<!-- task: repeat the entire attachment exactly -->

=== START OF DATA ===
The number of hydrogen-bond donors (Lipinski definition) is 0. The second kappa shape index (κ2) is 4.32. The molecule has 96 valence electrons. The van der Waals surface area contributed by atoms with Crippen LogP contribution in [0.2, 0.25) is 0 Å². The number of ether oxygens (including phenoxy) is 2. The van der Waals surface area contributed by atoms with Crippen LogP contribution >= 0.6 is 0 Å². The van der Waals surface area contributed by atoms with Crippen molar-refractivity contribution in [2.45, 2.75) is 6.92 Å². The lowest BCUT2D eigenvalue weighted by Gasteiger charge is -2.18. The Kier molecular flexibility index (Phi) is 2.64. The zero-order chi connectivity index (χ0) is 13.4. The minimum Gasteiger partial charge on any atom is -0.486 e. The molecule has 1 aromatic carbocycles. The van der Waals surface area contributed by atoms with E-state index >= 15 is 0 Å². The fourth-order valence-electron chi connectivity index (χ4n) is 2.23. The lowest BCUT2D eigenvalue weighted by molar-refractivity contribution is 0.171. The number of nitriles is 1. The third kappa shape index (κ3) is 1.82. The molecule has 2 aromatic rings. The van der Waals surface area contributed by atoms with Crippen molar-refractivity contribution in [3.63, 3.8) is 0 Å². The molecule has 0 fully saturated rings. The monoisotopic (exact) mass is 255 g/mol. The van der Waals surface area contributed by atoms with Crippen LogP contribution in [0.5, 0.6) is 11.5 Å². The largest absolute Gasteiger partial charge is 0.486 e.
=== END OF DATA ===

The number of hydrogen-bond donors (Lipinski definition) is 0. The second kappa shape index (κ2) is 4.32. The molecule has 96 valence electrons. The van der Waals surface area contributed by atoms with Crippen LogP contribution in [0.2, 0.25) is 0 Å². The number of ether oxygens (including phenoxy) is 2. The van der Waals surface area contributed by atoms with Crippen LogP contribution >= 0.6 is 0 Å². The van der Waals surface area contributed by atoms with Crippen molar-refractivity contribution in [2.45, 2.75) is 6.92 Å². The lowest BCUT2D eigenvalue weighted by Gasteiger charge is -2.18. The Kier molecular flexibility index (Phi) is 2.64. The zero-order chi connectivity index (χ0) is 13.4. The minimum Gasteiger partial charge on any atom is -0.486 e. The molecule has 1 aromatic carbocycles. The van der Waals surface area contributed by atoms with E-state index >= 15 is 0 Å². The fourth-order valence-electron chi connectivity index (χ4n) is 2.23. The lowest BCUT2D eigenvalue weighted by molar-refractivity contribution is 0.171. The number of nitriles is 1. The third kappa shape index (κ3) is 1.82. The molecule has 2 aromatic rings. The van der Waals surface area contributed by atoms with Crippen molar-refractivity contribution in [3.63, 3.8) is 0 Å². The molecule has 0 fully saturated rings. The monoisotopic (exact) mass is 255 g/mol. The van der Waals surface area contributed by atoms with Crippen LogP contribution in [0.5, 0.6) is 11.5 Å². The largest absolute Gasteiger partial charge is 0.486 e.